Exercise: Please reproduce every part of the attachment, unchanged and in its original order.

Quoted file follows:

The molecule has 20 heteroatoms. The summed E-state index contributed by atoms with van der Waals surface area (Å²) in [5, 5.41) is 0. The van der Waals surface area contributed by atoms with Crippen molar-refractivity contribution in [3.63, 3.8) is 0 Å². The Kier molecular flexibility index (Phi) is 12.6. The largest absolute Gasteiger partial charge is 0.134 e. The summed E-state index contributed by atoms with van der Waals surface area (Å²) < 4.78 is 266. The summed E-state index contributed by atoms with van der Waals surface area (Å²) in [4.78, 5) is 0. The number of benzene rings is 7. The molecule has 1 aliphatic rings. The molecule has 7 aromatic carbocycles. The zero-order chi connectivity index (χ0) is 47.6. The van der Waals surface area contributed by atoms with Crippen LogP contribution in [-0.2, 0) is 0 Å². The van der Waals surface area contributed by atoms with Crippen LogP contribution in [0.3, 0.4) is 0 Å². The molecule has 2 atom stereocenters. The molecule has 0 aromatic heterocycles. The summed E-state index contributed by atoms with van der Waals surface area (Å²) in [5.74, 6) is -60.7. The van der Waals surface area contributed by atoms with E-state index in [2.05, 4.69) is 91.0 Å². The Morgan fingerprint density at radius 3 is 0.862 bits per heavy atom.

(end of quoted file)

The molecule has 20 heteroatoms. The summed E-state index contributed by atoms with van der Waals surface area (Å²) in [5, 5.41) is 0. The van der Waals surface area contributed by atoms with Crippen molar-refractivity contribution in [3.63, 3.8) is 0 Å². The Kier molecular flexibility index (Phi) is 12.6. The largest absolute Gasteiger partial charge is 0.134 e. The summed E-state index contributed by atoms with van der Waals surface area (Å²) < 4.78 is 266. The summed E-state index contributed by atoms with van der Waals surface area (Å²) in [4.78, 5) is 0. The number of benzene rings is 7. The molecule has 1 aliphatic rings. The molecule has 7 aromatic carbocycles. The zero-order chi connectivity index (χ0) is 47.6. The van der Waals surface area contributed by atoms with Crippen LogP contribution in [-0.2, 0) is 0 Å². The van der Waals surface area contributed by atoms with Crippen LogP contribution in [0.3, 0.4) is 0 Å². The molecule has 2 atom stereocenters. The molecule has 0 aromatic heterocycles. The summed E-state index contributed by atoms with van der Waals surface area (Å²) in [5.74, 6) is -60.7. The van der Waals surface area contributed by atoms with E-state index in [2.05, 4.69) is 91.0 Å². The Morgan fingerprint density at radius 3 is 0.862 bits per heavy atom.